Phil Rogers reports that Ivan Rodriguez, whose presence on the Rangers was once considered sacrosanct, is now left adrift scrounging for a job due to his frequent injuries. I found a few issues in the article quite interesting.
First, Rogers claims that "Ivan Rodriguez has Cooperstown numbers." Are we prepared to state this as yet? Rodriguez has 10 Gold Gloves, 10 All-Star appearances, and an MVP award. He has a 136 score in the Hall of Fame Monitor (100 implies a likely HoFer) and a 42.5 in the Hall of Fame Standards test (50 is average for a HoFer). Gary Carter had similar figures and has had to wait for the plaque. He also has four similar players out of 10 who are Hall of Famers. If Rodriguez quit the game today (or never finds another job), what are the odds of his enshrinement? Not very good, I would think. It's not that I have anything against Pudge. It's that the voters will view him perhaps unfairly as washed up before 30 and, therefore, not a Hall-of-Famer. It's a minor point, but Mama, that's where the fun is.
Second "Baltimore and the Cubs are the only teams that have expressed any interest..." I am at a loss as to why the rebuilding Orioles would be interested in plunking down millions on Rodriguez. Geronimo Gil had a wretched season last year (his .632 OPS was only 68% of the park-adjusted average), protestations by Rogers notwithstanding, but Rodriguez has not exactly shown a penchant for developing young arms and will not come cheap. Chicago seems a poor candidate as well, at least on the surface. The Cubs just acquired starting catcher Damian Miller and backup Paul Bako in the offseason. They also owe $12.5 M to returning catcher Todd Hundley. However, they do enter the season will untried rookie Hee Seop Choi at first base. If they could induce Rodriguez to switch to first to reduce the wear and tear on his knees and back, they might have a pretty good pickup. Only seven major-league first basemen (including Texas teammate Rafael Palmeiro) posted an OPS higher than Rodriguez's .895 last year. I doubt that Rodriguez, who prides himself on his defense, would go for it though. Two other points: Rodriguez has never played first, not that he couldn't pick it up if he had a mind to. Pudge's numbers as a DH (the only other spot besides catcher he has occupied) in the last four years are execrable (about a .525 OPS, .197 average, 1 home run, 10 strikeouts, and no walks in 76 at-bats), though they could have come from periods when he was recovery from an injury. Make that three: However, if you look at the three players most similar to Rodriguez over their careers (Ernie Lombardi, Bill Dickey, and Mickey Cochrane) and the three most similar at the age of 30 (Ted Simmons, Yogi Berra, and Joe Torre), none played more than 120 games at catcher after his 32 birthday and some had already switched positions.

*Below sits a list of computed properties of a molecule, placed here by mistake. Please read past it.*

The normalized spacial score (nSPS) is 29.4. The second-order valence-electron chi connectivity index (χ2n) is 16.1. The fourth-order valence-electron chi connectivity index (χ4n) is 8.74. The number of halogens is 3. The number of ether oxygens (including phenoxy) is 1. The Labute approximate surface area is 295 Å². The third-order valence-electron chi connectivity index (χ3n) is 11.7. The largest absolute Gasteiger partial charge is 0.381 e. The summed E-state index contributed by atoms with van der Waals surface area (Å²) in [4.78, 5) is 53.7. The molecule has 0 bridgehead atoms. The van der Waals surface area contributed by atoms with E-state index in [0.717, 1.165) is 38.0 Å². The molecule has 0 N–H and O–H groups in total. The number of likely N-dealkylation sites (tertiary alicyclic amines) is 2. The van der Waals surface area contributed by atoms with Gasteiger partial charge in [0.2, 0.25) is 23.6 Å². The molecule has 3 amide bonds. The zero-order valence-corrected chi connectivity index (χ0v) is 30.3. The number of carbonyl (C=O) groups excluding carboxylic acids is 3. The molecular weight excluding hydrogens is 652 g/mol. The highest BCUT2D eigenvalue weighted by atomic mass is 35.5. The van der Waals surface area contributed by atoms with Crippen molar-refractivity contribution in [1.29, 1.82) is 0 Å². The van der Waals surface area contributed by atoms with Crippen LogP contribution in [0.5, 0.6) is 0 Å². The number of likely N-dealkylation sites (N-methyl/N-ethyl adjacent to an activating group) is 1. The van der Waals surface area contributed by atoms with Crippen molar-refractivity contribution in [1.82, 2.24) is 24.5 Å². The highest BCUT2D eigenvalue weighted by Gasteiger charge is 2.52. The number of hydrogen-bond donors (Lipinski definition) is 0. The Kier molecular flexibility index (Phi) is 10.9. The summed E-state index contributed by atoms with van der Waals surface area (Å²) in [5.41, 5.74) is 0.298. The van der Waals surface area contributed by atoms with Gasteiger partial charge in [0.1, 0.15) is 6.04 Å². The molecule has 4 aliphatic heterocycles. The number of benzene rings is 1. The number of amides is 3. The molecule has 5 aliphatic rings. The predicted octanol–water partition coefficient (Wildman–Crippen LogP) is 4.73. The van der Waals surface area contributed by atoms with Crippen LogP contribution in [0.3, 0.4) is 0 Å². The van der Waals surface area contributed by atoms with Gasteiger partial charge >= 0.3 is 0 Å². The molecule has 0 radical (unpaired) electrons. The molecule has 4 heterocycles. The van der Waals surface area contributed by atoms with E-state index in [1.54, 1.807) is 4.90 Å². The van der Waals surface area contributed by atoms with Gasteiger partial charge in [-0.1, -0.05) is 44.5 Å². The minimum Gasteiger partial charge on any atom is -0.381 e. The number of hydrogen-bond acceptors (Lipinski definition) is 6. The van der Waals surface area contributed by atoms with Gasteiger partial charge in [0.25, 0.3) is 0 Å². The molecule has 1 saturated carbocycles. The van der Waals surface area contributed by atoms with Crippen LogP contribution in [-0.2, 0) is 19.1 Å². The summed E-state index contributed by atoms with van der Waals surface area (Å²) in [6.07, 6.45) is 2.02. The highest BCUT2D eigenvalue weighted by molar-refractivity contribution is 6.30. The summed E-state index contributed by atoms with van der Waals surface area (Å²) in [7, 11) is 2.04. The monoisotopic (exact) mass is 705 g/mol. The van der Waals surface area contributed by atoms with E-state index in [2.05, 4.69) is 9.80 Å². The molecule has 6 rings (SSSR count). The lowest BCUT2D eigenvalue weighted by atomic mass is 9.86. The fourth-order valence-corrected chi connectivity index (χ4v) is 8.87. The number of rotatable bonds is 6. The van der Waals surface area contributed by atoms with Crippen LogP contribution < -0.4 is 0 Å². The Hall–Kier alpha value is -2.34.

Third, Rogers opines that "[h]ealth is the only reason Rodriguez didn't join Jim Thome as this winter's premiere free agent." Is that true? Well, Rodriguez's OPS has remained at or above the 25% above average (park-adjusted) that it was in his MVP year (52%, 30%, and 23% above average the last three years). His .931 OPS last year led all major-league starting catchers. I would say that it is true.
Fourth, Rodriguez, in Roger's estimation, "is likely to have found a team willing to give him $8-10 million a year for three or four years, possibly with vesting options that could make it even longer." I would be surprised if he made that much in these austere times especially given the lack of competition for his services, but you never know.
Lastly, Rogers states that "Texas... has almost no idea who will catch if Rodriguez leaves. It has explored trades for Montreal's Michael Barrett and Cleveland's Einar Diaz and would be interested in Miller if the Cubs signed Rodriguez." Shouldn't the Rangers be trying to rectify this situation even if they do re-sign Rodriguez, given the likelihood of injury. By the way, Todd Green was terrific in a backup role last year and as far as I can tell is still signed.